Why is this? It seems strange given that there are so many reports, all freely available online, that describe these challenges and urge planners and policy makers to avoid them, and these reports are routinely consulted during project planning processes. Although they are all avoidable and there are good projects that have manged to avoid many of these pitfalls, there are other underlying issues, often less discussed that increase the likelihood of them recurring, even when plans are ostensibly in place to avoid them.

Often, these problems emerge because so many ICT in education initiatives are driven by a political imperative to distribute devices to schools and students, in an effort to garner short-term political support rather than to improve educational outcomes. Although this is not necessarily problematic per se, it introduces three distorting tendencies:

  • No matter what subsequent planning is done and statements are made about the educational benefits of this intervention, the drive remains rollout of technology not improving education. Indeed, the key political promise is typically the promise of delivery of hardware of some kind. This means, for example, that rollout needs to continue to meet political promises, regardless of whether the process is demonstrating educational success.
  • Typically, politically driven initiatives are allocated special, once-off budgets, which are used to procure technology and connectivity, do marketing, train teachers, and sometimes develop content. This lack of integration of ICT budgets into the annual operating budgets of the education system generally makes the initiative unsustainable in the long run, as little consideration is given to how technology will be replaced and maintained, connectivity costs sustained, teacher and principal professional development continued, and the services of full-time personnel within the Ministry of Education retained, amongst other ongoing costs.
  • Even where careful initial planning is done, politically motivated projects inevitably face pressures to deliver, forcing accelerated timelines. When there is political pressure to deliver results, an almost inevitable consequence is that technology procurement and rollout runs ahead of other aspects of the initiative, such as development of high-quality educational resources, school-level planning, and capacity-building of principals, teachers, and other key stakeholders. This results in technology rolling out before the system has been equipped to absorb and harness it meaningfully, which seriously undermines the effectiveness of the investment.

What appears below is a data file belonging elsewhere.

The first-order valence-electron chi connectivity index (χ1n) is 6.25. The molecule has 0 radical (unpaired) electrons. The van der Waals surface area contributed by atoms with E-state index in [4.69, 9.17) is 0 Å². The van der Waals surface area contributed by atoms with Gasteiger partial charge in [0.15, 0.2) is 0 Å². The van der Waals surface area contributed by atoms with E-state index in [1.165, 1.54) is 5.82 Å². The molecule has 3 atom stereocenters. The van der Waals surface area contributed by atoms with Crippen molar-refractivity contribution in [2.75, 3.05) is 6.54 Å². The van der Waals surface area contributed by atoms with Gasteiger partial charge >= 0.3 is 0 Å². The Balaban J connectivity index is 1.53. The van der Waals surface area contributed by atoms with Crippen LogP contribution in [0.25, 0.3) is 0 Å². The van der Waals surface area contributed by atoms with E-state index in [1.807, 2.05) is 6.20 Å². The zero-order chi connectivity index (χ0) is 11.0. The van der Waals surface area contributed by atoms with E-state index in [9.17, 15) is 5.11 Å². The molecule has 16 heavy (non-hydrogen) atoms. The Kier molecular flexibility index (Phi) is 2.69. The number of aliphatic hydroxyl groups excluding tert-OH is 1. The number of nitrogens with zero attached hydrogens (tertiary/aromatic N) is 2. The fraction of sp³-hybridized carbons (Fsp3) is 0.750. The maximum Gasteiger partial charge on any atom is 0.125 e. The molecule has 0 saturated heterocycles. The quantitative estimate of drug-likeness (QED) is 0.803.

Linked to the above problem, initiatives to create ICT in education policies, even where they lead to a fully-fledged policy, fail because they are not effectively integrated with overall educational policy. Mostly, they stand separately as policies, rather than ICT investments being seen as integrated strategies to achieve overall educational policy goals. This type of policy development has the unintended effect of contributing to policy complexity, a self-reinforcing cycle that can be depicted as follows:

ICT in education policies contribute to this cycle when rollout of ICT comes to be perceived as a policy priority in its own right, rather than as a tool to help to actual educational problems. Although most ICT in education policies read well in their own right, when considered within the broader context into which they are to be implemented, they are typically hopeless unrealistic in defining the scale and level of systemic change that will occur within limited timeframes. When this happens, ICT investments end up being layered on top of education systems as an additional expense, without driving any significant other changes in educational practices or creating any new systemic efficiencies. They are then not accompanied by, say, meaningful curriculum reform that jettisons much of the irrelevant curricula and teaching approaches that form the dominant focus of most students’ school experience and that do not require technology to teach; school-level timetabling changes that might enable ICT investments to drive meaningful transformation of schooling systems and how they are resourced; or displacement of existing costs, such as manual costs of communication, administration, and monitoring of schools and the wider system so that technology investments can be sustained. In the long run, this will, at best, be unsustainable and, at worst, can contribute to eroding systemic capacity as money is diverted into ICT expenses without improving either productivity or efficiency in the system.